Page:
New York Goes On Warpath Against Payday Loans
New York Attorney General Eric Schneiderman yesterday filed a lawsuit in State Supreme Court in Manhattan against Western Sky Financial and a subsidiary seeking to block it from offering payday loans. The Attorney General argues that the company is violating New York’s usury laws, which cap loan interest at 16% when offered by non-bank lenders. All interest rates are capped at 25% in New York State.
The catch is that Western Sky Financial is located on tribal land in South Dakota and contends that it is not subject to either New York’s laws or its jurisdiction. According to the AG, through the Internet it has made a total of almost 18,000 loans to New Yorkers who now owe almost $185 million to the company.
In a separate action last week, New York’s Department of Financial Services issued a cease and desist order against 35 payday lenders including Western Sky. The DFS also wrote a letter to NACHA criticizing the electronics payment network for being unable to block payday loans. Under existing NACHA regulations, it is the responsibility of the originating financial institution to ensure that payments are lawful before sending them on to the receiving depository financial institution (RDFI). At least some credit unions have received a letter from the DFS inquiring about the way they process payments and deposits through the NACHA system.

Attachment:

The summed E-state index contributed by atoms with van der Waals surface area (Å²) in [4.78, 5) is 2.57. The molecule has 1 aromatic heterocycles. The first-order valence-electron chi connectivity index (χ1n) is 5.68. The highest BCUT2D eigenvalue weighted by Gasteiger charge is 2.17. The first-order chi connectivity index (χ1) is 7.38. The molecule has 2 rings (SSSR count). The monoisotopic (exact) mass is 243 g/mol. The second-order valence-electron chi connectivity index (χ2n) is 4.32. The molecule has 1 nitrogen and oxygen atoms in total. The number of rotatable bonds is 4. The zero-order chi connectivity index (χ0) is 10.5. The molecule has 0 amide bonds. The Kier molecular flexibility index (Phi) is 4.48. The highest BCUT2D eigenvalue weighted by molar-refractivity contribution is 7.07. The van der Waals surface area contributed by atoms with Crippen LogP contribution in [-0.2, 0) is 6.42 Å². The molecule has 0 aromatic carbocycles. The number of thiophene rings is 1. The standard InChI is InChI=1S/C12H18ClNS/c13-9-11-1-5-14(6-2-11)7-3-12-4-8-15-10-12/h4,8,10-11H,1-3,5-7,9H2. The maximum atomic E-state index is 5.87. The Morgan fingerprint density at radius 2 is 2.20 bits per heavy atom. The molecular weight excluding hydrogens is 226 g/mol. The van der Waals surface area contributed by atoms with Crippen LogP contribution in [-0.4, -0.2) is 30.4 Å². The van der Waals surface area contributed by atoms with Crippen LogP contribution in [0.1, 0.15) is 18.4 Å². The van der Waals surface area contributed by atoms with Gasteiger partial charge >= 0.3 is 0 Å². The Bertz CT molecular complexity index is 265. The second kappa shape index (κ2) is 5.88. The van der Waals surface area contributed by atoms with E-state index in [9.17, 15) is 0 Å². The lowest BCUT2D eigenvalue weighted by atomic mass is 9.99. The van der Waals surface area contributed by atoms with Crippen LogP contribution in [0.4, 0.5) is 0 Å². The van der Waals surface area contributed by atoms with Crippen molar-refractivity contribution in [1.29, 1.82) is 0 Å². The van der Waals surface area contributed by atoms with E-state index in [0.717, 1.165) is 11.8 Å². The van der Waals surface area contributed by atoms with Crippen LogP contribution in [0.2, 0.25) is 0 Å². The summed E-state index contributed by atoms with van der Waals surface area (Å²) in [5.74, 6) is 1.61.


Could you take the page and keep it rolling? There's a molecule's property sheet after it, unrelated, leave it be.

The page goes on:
This dispute shows no signs of resolution. The use of Indian Reservations is just an extreme example of the jurisdictional issues involved when institutions from other states seek to export high-interest loans into a state like New York that has usury limits. My guess is that our good friends from the CFPB will soon be joining the fray. This is ultimately a national problem that can best be dealt with on a national level.